Ali Yenidunya writes: Last week, two car bombs exploded in Reyhanli in southern Turkey, close to the Syrian border, killing almost 50 people and injuring more than 100.
While nobody claimed responsibility for the deadly incident, it raised the immediate question of whether Turkey would escalate its intervention in Syria, either alone or with others.
However, that reaction was too narrow and missed the wider context. This is not just about the Syrian conflict but also Turkey’s internal politics, specifically its attempt to resolve the sensitive Kurdish issue.
The primary concern for the Erdogan government is the ongoing peace drive with the Kurdish leadership, including imprisoned PKK leader Abdullah Ocalan. So the question is not just whether the events in Reyhanli complicated Turkey’s position inside Syria but also whether they threaten these delicate internal negotiations.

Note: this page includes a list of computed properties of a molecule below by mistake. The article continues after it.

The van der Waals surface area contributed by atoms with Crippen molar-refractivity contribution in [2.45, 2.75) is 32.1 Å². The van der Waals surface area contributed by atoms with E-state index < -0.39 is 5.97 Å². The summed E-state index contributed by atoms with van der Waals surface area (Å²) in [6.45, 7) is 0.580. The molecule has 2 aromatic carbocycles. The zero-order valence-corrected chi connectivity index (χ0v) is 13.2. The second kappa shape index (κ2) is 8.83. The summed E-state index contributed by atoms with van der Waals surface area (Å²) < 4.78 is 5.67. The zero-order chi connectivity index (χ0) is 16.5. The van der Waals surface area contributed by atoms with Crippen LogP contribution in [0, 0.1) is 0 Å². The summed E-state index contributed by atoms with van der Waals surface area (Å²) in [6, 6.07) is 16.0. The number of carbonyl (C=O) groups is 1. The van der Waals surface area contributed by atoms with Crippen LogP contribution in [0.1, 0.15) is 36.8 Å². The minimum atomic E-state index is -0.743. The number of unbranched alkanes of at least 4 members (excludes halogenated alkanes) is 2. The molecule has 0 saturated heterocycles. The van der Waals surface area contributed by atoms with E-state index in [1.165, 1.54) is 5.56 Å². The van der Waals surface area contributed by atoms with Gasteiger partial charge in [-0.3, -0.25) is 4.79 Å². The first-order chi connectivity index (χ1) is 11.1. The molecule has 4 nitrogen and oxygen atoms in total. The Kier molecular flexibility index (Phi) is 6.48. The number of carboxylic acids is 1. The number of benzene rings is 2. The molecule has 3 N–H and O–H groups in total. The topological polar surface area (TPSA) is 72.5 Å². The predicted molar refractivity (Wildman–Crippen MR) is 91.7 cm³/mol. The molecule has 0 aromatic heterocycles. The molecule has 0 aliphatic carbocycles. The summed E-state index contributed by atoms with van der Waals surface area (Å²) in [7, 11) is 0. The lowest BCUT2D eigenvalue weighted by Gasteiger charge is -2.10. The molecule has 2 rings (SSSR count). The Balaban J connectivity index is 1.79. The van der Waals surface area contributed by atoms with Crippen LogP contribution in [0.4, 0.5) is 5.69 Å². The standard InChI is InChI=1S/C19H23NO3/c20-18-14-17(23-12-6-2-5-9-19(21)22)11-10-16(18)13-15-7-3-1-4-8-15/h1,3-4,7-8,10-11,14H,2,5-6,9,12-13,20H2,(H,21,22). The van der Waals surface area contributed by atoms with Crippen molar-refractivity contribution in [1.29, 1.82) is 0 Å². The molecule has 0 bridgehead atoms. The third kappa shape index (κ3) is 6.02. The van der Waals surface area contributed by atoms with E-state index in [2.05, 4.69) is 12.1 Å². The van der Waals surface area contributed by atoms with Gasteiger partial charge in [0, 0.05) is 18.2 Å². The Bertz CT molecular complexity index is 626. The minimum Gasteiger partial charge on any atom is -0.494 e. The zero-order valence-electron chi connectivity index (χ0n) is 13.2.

Despite the token advance of the initial PKK withdrawal, the fundamental challenge for the process remains: this is not just a negotiation, but a play for power by both Prime Minister Recep Tayyip Erdogan and the PKK. [Continue reading…]